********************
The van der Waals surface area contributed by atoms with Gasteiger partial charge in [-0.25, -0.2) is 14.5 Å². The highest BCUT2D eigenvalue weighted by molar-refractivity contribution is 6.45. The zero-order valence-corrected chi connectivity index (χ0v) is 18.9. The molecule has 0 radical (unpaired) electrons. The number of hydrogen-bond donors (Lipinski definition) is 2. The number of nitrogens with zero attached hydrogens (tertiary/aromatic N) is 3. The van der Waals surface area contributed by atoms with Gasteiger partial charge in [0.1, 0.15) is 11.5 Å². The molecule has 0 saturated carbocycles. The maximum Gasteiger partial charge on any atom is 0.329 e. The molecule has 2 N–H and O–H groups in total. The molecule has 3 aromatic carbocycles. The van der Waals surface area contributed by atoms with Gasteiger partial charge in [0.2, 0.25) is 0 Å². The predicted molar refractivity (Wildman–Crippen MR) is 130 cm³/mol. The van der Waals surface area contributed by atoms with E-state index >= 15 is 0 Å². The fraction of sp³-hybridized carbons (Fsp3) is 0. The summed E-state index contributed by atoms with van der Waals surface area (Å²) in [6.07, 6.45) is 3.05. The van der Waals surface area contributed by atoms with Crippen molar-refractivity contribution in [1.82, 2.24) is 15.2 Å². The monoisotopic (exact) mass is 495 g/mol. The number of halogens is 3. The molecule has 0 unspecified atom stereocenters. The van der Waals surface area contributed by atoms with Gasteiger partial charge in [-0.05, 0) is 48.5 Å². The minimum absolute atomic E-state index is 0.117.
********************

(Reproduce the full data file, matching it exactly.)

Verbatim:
The van der Waals surface area contributed by atoms with Gasteiger partial charge in [-0.25, -0.2) is 14.5 Å². The highest BCUT2D eigenvalue weighted by molar-refractivity contribution is 6.45. The zero-order valence-corrected chi connectivity index (χ0v) is 18.9. The molecule has 0 radical (unpaired) electrons. The number of hydrogen-bond donors (Lipinski definition) is 2. The number of nitrogens with zero attached hydrogens (tertiary/aromatic N) is 3. The van der Waals surface area contributed by atoms with Gasteiger partial charge in [0.1, 0.15) is 11.5 Å². The molecule has 0 saturated carbocycles. The maximum Gasteiger partial charge on any atom is 0.329 e. The molecule has 2 N–H and O–H groups in total. The molecule has 3 aromatic carbocycles. The van der Waals surface area contributed by atoms with Gasteiger partial charge in [0.2, 0.25) is 0 Å². The predicted molar refractivity (Wildman–Crippen MR) is 130 cm³/mol. The van der Waals surface area contributed by atoms with E-state index >= 15 is 0 Å². The fraction of sp³-hybridized carbons (Fsp3) is 0. The summed E-state index contributed by atoms with van der Waals surface area (Å²) in [6.07, 6.45) is 3.05. The van der Waals surface area contributed by atoms with Crippen molar-refractivity contribution in [1.82, 2.24) is 15.2 Å². The monoisotopic (exact) mass is 495 g/mol. The number of halogens is 3. The molecule has 0 unspecified atom stereocenters. The van der Waals surface area contributed by atoms with Gasteiger partial charge in [-0.05, 0) is 48.5 Å². The minimum absolute atomic E-state index is 0.117.